In 2005, the world consumption of oil averaged 82.4 million barrels per day. The world's population for that year (estimated on 1 July) was about 6.45 billion, meaning that in 2005, every person on the planet consumed an average of 4.67 barrels of oil. Not surprisingly, average annual consumptions vary greatly by region, from 27.5 barrels per person in North America to 1.1 barrels per person in Africa.
Although the world per capita demand for oil peaked in 1978 at 5.36 barrels per person and fell to a low of 4.44 barrels per person by 1985 because of the various "oil shocks" that took place in the late 1970s, the demand has been rising steadily since 1993. As the world's population increases and more people aspire to the western, energy-intensive lifestyle, the world demand for oil will continue to grow.
By 2030, it is estimated that the world's population will have reached 8.2 billion. If the average per capita oil consumption remains at 4.67 barrels per person, world consumption of oil will reach about 104 million barrels a day (about 20 million barrels a day more than it was in 2005). On the other hand, if consumption increases at the rate it has been over the past decade, it will reach 116 million barrels a day (32 million barrels a day more than in 2005).
Producing an additional 20 to 32 million barrels of oil per day by 2030 will take considerably more than clever petroleum geologists and investors with deep pockets. First, in order to keep meeting world oil demand, it will be necessary to make new discoveries simply to replace the almost one trillion barrels of oil that will be consumed between now and 2030. Second, most of the places geologists would expect to find oil on the planet have already been explored, so it appears that any potential new discoveries would be in the oceans or in the polar regions. Third, many oil fields that were once overlooked because they contained heavy (as opposed to light) crude oil are now being accessed because the rising price of crude makes them economic to operate.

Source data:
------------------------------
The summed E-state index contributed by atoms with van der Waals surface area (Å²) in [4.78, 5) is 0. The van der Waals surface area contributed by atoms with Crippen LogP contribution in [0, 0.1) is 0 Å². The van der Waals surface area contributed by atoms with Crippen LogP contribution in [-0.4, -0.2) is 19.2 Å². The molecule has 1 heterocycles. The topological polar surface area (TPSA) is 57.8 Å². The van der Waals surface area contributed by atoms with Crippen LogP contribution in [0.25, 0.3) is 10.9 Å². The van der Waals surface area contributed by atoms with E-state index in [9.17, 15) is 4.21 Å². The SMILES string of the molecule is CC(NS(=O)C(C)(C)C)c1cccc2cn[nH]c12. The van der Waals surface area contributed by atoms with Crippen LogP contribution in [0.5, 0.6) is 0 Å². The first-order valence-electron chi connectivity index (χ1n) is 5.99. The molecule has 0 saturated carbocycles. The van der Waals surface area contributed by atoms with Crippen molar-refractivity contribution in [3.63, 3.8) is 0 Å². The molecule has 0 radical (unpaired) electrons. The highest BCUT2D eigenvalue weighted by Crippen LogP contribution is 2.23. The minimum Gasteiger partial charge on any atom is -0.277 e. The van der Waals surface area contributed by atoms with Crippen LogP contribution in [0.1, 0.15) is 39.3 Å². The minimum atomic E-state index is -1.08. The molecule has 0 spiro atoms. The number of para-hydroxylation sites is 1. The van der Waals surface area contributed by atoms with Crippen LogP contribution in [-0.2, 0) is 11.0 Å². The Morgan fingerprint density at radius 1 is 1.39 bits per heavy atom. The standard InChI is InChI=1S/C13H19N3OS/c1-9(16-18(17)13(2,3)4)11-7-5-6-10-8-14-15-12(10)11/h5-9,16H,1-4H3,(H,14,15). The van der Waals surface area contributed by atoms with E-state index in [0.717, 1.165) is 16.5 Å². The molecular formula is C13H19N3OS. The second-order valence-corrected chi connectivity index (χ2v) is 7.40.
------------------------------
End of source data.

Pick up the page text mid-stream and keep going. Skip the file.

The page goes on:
The following graph shows the past 20 years of crude oil production in Canada -- it mirrors what is happening around the world. Between 1986 and the present, Canada's production of conventional crude oil declined steadily from about 370 million barrels a year to about 190 million. This decline has been offset by non-conventional sources, first by synthetic crude oil from Alberta's tar sands, and then by Newfoundland's Hibernia project. All fields are finite, and all will decline over time, some more slowly than others; Alberta's tar sands may appear limitless, but extraction needs water and energy, both of which may be in short supply in the near future.
The global decline in the availability of light crude oil is reflected in the proposed refinery near Guysborough in Nova Scotia, which, if ever completed, is intended to handle heavy crudes.
If the world supply of conventional crude oil is at or near its peak, and non-conventional oils are harder to find and require refinery upgrades, it is clear that other forms of liquid fuel will be needed to replace both what is being used now and to meet the growing demand. In its most recent Outlook for Energy, Exxon-Mobil expects that crude oil will meet about 90 percent of the world's demand of 115 million barrels a day of liquid fuels by 2030; the remainder will be met from natural gas liquids (or NGLs), oil from tar sands, coal-to-liquids, biofuels (notably ethanol) and so-called oil shale.
Predictions are a tricky business at the best of times, and predicting the world's total accessible supply of crude oil is about as tricky as it gets. However, it is generally agreed that once about half the total volume of an oil field has been extracted, its output begins to fall; if this rule-of-thumb were applied to all fields in the world, one would expect that when half the world's oil had been extracted, world production would fall.
According to Chevron, about one trillion barrels of oil have been consumed throughout human history until about 2005. Simple arithmetic shows that at present rates of consumption, by 2030, another trillion barrels will have been consumed. If, as many geologists are predicting, the world was endowed with between two and three trillion barrels of oil, this means that oil production will start to decline soon, if it has not already done so. A few people are suggesting that the world's total of oil was closer to four trillion barrels; if this is the case it means oil production will begin to decline sometime around 2030.
Regardless of which camp is right, two things are becoming apparent: we do not have endless supplies of crude oil and there are limited alternatives to meet the growing demand for oil products. Relying on agricultural products for liquid fuels, such as ethanol, will lead to other problems as the world's population increases: whether to grow crops for food or for transportation.
© Larry Hughes - Atlantic Construction and Transporation Journal - February 2007